July 99

The German federal government has cancelled funding for a high-speed railway from Nürnberg to Erfurt. However, this may lead to a lawsuit since the railway is partially funded by EU money. The province of Thüringen is also considering a suit. (July 31st 1999)

Berlin's new central station is slowly taking shape at the Lehrter Bahnhof. Almost 800 long-distance trains will daily pass the station, as well as 1800 commuter trains and 1000 subway trains. The station is costing DM800 million. (July 31st 1999)

Preparations for the building of a commuter line from Hamburg in Germany to the city's Fuhlsbüttel airport has been delayed by land use disputes. An opening date of 2005 now looks optimistic. (July 31st 1999)

London Underground has been fined £300 000 for breaches of Health & Safety legislation related to the death of a woman who fell between two carriages of a tube train on New Year's Eve 1996. (July 31st 1999)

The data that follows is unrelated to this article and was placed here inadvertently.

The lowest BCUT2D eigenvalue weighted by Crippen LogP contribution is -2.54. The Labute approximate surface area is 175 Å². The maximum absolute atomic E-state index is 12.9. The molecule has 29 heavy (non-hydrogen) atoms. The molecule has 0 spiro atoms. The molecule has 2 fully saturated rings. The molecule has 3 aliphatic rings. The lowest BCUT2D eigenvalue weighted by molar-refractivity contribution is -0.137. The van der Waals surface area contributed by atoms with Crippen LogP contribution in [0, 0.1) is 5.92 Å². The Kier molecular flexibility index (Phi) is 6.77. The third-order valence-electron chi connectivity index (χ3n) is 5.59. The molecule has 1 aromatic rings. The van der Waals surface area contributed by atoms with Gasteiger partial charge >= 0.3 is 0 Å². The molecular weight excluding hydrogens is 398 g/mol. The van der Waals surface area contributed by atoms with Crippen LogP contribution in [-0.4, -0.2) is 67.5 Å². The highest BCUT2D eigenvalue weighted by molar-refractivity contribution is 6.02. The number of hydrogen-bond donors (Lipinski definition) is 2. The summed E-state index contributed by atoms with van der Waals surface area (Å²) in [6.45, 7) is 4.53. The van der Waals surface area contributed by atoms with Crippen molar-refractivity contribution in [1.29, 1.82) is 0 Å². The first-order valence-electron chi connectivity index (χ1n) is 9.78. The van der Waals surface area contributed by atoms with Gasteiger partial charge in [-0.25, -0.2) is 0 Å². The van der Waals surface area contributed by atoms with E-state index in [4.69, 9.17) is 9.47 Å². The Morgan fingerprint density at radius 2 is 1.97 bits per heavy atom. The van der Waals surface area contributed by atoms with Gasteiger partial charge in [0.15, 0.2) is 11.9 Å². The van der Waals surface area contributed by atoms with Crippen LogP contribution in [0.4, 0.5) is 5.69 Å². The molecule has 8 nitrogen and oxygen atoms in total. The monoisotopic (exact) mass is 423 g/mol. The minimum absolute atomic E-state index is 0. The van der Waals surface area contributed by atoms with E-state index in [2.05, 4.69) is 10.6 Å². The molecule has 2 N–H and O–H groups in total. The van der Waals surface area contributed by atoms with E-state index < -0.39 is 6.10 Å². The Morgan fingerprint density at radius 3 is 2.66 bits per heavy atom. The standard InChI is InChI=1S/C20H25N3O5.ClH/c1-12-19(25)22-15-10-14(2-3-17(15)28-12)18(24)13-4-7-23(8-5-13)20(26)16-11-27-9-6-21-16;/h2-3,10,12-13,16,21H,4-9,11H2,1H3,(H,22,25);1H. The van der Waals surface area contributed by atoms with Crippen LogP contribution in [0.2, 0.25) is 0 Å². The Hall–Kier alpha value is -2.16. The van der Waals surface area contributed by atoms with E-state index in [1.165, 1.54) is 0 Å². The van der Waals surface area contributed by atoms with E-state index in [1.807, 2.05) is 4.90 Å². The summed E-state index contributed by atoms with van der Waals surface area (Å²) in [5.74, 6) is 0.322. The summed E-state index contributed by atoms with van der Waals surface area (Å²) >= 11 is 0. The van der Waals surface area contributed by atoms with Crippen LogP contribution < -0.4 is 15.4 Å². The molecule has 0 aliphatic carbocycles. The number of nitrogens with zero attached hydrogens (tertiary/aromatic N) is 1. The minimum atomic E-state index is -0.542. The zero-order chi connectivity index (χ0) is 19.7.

British Railtrack has been charged with manslaughter after a train driver, who was using the telephone at a signal to report a problem, was knocked down and killed by an express train. Railtrack had apparently been told that the telephone was too close too the railway line in 1993, almost two years before the accident. The company had taken no action to remedy the problem. (July 31st 1999)

New York City's Long Island Rail Road has been so plagued by problems that many passengers with monthly passes refuse to show to them to conductors as a protest. Underinvestment in trains coupled with too much traffic on too few tracks is a recipe for problems. (July 31st 1999)

Free Papers Take the Train

metro logoFree newspaper Metro is starting two more public transit distributed editions, this time in Philadelphia USA with SEPTA commuter trains, and Santiago in Chile with Empresa de Transporte de Pasajeros Metro, the operator of the subway.